Book Review. A Cognitive Interpersonal Workbook for Treating Anorexia Nervosa
A Cognitive Interpersonal Therapy Workbook for Treating Anorexia Nervosa: The Maudsley Model. By Ulrike Schmidt, Helen Startup, Janet Treasure
The process of recovering from Anorexia Nervosa (AN) can be complex and challenging – for clients, relatives and therapists. AN is perpetuated by physical, psychological and social factors that need disentangling and a cohesive approach. Schmidt et al utilise what they call the MANTRA approach – the Maudsley Model Of Anorexia Nervosa Treatment for Adults. Using the image of a flower with petals representing aspects of the factors that fuel AN they provide a working manual to understand and address how meaningful change can be provided – moving towards an alternative image of the flower of recovery. Each petal is examined in comprehensible chapters including
Getting Started – including examining readiness and motivation to make changes as well as considering how to take those important first steps.
Developing Support Systems. How to elicit the right support.
Nutrition. Described simply and non-judgmentally.
Why, what and how? Considering how the AN has developed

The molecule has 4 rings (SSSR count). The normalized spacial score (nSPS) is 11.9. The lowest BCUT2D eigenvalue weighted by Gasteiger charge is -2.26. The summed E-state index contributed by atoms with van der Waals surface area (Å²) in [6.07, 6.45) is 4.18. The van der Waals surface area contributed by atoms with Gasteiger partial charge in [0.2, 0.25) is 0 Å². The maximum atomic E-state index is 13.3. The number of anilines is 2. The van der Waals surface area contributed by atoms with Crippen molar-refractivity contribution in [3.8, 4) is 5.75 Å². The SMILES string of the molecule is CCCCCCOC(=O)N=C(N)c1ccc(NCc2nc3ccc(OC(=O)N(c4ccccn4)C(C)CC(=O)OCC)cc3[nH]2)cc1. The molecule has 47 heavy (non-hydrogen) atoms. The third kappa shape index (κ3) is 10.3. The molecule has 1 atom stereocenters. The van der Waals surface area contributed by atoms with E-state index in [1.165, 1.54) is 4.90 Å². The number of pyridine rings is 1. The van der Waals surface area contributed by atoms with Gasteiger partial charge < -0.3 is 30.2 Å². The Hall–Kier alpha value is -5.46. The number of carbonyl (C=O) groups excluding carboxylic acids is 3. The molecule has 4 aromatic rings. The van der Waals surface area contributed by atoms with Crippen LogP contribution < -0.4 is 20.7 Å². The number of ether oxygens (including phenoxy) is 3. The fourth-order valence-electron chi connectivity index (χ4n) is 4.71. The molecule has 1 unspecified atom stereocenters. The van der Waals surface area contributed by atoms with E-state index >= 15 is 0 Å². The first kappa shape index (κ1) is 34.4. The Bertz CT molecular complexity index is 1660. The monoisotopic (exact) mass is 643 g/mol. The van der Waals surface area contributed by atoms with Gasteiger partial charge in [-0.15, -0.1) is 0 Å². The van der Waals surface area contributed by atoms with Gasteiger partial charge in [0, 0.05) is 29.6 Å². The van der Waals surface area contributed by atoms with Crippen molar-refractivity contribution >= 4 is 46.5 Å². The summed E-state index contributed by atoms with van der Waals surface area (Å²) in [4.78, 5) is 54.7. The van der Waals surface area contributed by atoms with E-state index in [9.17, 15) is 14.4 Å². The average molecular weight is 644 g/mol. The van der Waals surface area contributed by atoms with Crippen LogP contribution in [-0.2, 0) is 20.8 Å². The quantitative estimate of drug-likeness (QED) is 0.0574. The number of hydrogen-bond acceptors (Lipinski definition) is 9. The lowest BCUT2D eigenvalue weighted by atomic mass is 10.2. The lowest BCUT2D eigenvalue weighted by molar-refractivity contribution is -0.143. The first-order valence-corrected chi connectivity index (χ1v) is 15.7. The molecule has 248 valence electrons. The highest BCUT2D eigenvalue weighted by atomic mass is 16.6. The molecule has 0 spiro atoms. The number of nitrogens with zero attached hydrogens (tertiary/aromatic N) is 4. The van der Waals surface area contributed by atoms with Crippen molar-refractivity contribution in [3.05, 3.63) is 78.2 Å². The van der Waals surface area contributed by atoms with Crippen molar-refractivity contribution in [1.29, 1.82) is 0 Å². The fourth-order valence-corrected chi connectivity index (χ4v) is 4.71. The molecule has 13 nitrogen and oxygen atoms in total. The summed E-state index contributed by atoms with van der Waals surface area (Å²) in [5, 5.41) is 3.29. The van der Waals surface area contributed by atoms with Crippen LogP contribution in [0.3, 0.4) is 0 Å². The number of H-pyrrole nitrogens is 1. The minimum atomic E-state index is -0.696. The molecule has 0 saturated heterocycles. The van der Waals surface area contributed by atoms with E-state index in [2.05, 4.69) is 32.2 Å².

Developing Treatment Goals. A step by step approach to considering what changes to be made and how to plan effectively.
The Social and Emotional Mind. One of the most challenging aspects of recovering from AN is how to manage relationships and emotions. Drawing on aspects of Cognitive Behavioural Therapy and Compassion Focused Therapy this chapter provides an understanding of the nature of emotions, how AN impacts on the ability to read the emotions of oneself and others, and strategies for developing self regulation and emotional management skills.
Exploring Thinking Styles. Overlooked in many books on AN, this chapter provides a useful understanding of how the way that we think can work for us or against us. Exercises are provided to work to shift perspectives between that of focusing on detail and that of being able to stand back and see the bigger picture.
Identity. Key to many people is challenge of knowing who you are or could be should you recover from AN.
In addition the book provides a very useful chapter for relatives and supporters. And a very helpful chapter on the effective use of therapeutic writing!
The book is an invaluable aid to sufferers of AN, their families and friends and any professional working to support them. Importantly, it is a workbook and to get the best from it the reader will need to put the work in. A structure is provided for the person with AN to follow – providing a wealth of exercises to increase understanding and personal efficacy on the journey of recovery.
Having worked for many years with people with eating disorders, I learned a great deal and with repeated readings will no doubt learn a lot more. Highly recommended.